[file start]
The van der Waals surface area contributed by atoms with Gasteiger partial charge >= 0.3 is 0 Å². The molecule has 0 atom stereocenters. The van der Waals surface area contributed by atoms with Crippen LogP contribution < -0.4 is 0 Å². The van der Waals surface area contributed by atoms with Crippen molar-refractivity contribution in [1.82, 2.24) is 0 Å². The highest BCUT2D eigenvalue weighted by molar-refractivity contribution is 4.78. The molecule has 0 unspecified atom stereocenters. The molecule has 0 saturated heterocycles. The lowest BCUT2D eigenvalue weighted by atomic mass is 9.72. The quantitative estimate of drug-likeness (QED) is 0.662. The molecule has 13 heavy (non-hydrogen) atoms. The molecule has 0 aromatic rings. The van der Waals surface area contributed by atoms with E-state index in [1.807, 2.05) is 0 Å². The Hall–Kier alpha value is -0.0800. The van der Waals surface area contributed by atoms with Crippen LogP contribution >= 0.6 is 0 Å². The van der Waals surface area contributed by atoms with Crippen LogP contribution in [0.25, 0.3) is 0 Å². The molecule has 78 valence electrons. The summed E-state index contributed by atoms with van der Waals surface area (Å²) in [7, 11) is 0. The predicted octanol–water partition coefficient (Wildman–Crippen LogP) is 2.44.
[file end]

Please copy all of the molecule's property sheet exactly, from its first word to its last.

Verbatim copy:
The van der Waals surface area contributed by atoms with Gasteiger partial charge >= 0.3 is 0 Å². The molecule has 0 atom stereocenters. The van der Waals surface area contributed by atoms with Crippen LogP contribution < -0.4 is 0 Å². The van der Waals surface area contributed by atoms with Crippen molar-refractivity contribution in [1.82, 2.24) is 0 Å². The highest BCUT2D eigenvalue weighted by molar-refractivity contribution is 4.78. The molecule has 0 unspecified atom stereocenters. The molecule has 0 saturated heterocycles. The lowest BCUT2D eigenvalue weighted by atomic mass is 9.72. The quantitative estimate of drug-likeness (QED) is 0.662. The molecule has 13 heavy (non-hydrogen) atoms. The molecule has 0 aromatic rings. The van der Waals surface area contributed by atoms with E-state index in [1.807, 2.05) is 0 Å². The Hall–Kier alpha value is -0.0800. The van der Waals surface area contributed by atoms with Crippen LogP contribution >= 0.6 is 0 Å². The van der Waals surface area contributed by atoms with Crippen LogP contribution in [0.25, 0.3) is 0 Å². The molecule has 78 valence electrons. The summed E-state index contributed by atoms with van der Waals surface area (Å²) in [7, 11) is 0. The predicted octanol–water partition coefficient (Wildman–Crippen LogP) is 2.44.